The Centaur in the Garden
Margaret A. Neves, Translator
(Texas Tech University)When Guedali comes forth from the womb, he appears to have a superabundance of legs. Four to be exact. From the waist up, he's "a robust, pink baby, crying and moving its little hands." From there down, he's all horsie.
His father sobs. The midwife admits she has never seen anything like this before. Mother goes dumb --- it's been a hard pregnancy; and now this beast.
And there are the practical problems. What kind of bed should we make for a kid (your kid) with a long tail? (The midwife finds a big crate, lines with blankets). How to feed him? (Milk mixed with hay). And the mohel coming in to do the ritual circumcision? The family tells him they are Jewish but, he says, "I have no obligation to circumcise horses!") Guedali is quite a challenge, being a centaur and all.
What will the neighbors think? Father says the boy must be hidden away. Guedali becomes "painfully aware of my shanks, my hooves." When strangers visit, "I am hidden in the cellar or the barn ... I am obliged to think of something called horseshoes. I become conscious of my thick, beautiful tail." Most of all, he loves galloping through the fields, but always well out of sight of neighbors and strangers.
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It is no easy task to put together a novel with a centaur for protagonist, but Scliar pulls it off because the devil is in the details. During Guedali's private bar mitzvah, the ritual shawl is placed over his shoulders, "the fringe of the talit falling over my haunches and hindquarters, one front hoof pawing the ground --- as it always did when I was nervous." The sacred wine? Oy, gevalt. He knocks it over with his beautiful tail. "It's nothing, my mother quickly said."
but it was something, something very large. It was my tail, my hooves; it was an animal that was there.
"Oh mama. Oh papa. I so much want to be a regular person, to be normal," he tells them. Finally, when he runs away to the south he ends up --- where else? --- in a circus. He's a hit, standing there in front of the crowds, declaiming passionately. It's the best place for him, and he has told the owner --- who looks like Greta Garbo --- that his brother (a deaf-mute, his face "is all burned") is hidden back there behind. "It is well-made, your costume," she says. It is "authentic horsehide," he tells her. It works. until she tries to bed him.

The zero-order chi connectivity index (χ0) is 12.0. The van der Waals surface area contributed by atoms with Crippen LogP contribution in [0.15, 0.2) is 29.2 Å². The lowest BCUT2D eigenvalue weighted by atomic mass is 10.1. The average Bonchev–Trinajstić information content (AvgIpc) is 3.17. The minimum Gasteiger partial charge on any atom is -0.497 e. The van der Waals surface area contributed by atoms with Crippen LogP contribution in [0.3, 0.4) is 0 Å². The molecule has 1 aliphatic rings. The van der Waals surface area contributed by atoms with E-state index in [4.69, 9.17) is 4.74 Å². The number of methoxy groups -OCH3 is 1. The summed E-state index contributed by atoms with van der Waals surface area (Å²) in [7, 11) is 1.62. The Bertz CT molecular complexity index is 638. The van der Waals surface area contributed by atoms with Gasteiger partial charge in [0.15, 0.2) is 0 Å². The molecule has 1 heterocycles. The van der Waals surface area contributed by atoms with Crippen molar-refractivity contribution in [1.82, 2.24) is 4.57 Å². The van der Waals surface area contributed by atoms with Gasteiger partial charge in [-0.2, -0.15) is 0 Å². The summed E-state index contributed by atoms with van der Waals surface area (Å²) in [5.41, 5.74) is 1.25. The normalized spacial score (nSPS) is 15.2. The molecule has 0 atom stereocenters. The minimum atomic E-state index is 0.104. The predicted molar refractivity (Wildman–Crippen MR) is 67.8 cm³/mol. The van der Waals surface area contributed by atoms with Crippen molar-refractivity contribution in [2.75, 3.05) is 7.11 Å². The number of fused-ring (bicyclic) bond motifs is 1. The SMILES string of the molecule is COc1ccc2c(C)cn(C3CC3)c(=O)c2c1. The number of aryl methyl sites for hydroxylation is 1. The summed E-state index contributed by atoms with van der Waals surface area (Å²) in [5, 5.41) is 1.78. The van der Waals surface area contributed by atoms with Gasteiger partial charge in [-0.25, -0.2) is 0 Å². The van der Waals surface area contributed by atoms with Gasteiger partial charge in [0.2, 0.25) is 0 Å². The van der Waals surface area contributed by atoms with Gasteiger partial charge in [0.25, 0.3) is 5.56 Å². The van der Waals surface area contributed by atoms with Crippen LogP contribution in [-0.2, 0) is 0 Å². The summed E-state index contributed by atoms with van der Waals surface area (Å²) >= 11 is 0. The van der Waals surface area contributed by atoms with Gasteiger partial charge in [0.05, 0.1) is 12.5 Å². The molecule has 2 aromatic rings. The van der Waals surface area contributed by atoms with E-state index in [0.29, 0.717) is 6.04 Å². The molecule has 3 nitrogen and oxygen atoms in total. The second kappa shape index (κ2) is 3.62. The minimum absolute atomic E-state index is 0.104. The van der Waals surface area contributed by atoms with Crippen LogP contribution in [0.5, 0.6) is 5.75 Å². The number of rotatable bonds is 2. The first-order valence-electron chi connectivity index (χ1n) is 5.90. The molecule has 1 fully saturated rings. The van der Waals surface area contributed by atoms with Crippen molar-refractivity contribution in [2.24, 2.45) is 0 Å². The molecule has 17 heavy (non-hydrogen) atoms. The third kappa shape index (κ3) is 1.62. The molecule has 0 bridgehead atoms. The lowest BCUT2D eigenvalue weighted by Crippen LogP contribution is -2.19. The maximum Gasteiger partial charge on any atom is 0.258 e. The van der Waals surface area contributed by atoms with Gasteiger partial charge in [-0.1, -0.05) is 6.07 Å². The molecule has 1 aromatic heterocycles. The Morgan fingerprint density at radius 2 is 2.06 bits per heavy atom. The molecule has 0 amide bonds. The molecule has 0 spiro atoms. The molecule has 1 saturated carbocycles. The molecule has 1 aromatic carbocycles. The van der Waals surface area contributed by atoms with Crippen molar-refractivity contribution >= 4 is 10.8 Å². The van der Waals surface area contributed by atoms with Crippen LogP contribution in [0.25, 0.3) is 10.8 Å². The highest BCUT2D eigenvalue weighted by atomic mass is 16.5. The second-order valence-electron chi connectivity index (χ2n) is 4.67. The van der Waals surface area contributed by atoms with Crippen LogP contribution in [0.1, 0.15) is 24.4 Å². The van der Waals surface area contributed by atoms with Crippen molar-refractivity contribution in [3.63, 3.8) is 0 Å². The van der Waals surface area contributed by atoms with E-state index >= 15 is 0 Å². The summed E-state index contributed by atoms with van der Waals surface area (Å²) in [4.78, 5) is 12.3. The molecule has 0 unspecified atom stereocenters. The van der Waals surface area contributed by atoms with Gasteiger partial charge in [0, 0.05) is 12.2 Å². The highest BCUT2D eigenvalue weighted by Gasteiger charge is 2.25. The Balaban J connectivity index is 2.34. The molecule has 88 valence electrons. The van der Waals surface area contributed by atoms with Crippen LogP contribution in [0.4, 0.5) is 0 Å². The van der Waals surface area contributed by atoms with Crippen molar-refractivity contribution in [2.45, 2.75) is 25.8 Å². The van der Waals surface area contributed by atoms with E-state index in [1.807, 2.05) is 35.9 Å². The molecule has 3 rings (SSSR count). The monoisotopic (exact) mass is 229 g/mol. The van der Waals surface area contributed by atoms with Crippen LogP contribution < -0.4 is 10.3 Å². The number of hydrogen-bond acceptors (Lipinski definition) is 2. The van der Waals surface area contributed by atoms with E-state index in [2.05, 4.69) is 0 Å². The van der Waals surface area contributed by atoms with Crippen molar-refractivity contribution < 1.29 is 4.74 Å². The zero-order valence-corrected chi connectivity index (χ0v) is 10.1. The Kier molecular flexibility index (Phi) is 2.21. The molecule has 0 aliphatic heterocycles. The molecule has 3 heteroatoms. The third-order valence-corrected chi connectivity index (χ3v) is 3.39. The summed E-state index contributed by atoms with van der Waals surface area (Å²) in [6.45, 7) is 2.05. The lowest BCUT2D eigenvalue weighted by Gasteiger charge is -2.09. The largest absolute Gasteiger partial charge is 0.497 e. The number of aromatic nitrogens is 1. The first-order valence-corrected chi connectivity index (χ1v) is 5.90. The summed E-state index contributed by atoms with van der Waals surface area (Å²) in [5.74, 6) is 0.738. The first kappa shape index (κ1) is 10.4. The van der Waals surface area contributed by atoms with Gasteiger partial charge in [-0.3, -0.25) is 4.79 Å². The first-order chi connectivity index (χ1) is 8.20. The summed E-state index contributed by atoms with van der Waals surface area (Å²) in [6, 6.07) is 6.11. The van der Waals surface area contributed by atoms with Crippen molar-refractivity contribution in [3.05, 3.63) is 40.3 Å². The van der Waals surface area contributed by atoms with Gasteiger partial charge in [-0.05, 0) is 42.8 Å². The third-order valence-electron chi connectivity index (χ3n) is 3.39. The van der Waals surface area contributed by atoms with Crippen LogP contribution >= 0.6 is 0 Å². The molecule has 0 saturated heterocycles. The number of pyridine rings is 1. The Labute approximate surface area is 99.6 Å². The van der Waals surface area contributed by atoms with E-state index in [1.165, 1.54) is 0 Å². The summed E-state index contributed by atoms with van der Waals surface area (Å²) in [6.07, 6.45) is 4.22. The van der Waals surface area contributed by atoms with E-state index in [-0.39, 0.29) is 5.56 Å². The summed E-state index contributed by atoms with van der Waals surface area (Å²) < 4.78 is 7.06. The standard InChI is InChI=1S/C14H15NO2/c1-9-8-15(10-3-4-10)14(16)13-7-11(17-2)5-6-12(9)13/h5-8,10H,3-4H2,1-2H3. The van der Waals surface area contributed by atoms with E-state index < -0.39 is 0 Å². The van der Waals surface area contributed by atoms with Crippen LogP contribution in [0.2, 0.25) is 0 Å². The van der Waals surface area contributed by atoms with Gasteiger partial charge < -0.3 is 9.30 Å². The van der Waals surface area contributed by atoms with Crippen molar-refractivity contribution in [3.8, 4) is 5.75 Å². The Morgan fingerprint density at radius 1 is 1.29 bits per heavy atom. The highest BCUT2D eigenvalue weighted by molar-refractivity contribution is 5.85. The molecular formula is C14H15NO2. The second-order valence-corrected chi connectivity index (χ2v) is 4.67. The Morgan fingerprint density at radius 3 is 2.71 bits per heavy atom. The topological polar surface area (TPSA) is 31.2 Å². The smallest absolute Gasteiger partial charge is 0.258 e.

Then he has to run away again. Like the wind.
We can call this a fable, and it is a nicely constructed one, so much so that we can go along with it when Guedali happens across another centaur --- or rather, a centauress, named Martita --- there in Rio Grande do Sul. They are, obviously, meant for each other, and they retire to a convenient near-by castle, owned by a rich widow, who loves them, and doesn't mind two horse-children taking care of her, and who conveniently dies, leaving them all her worldly goods.
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You should consider getting The Centaur in the Garden, because I am not going to tell you anything more about it ... not the trips to Morocco, the operations, the meeting with a sphinx named Lolah. We buy into it all, because it's a delicious metaphor for all of us, always hiding something from the world ... what would your friends say if they knew you had hooves and a tail? (Even so, Guedali's friends there in Rio are quite reassuring: one said that he was born with scales, another had a tiny monkey tail.)
Hiding, always hiding, the two centaurs want nothing but to be loved and respected, treated like everyone else. It works, the fable does, that at the very end there, in the very last chapter, when author Scliar slips a bit ... says that Guedali may have been delusional.
We'll have none of it. Our centaur is too charming just like he is, especially when he is going full bore all four legs powering through the countryside, racing next to his beloved other half, Martita, two centaurs in love.--- Rebecca Marks, MA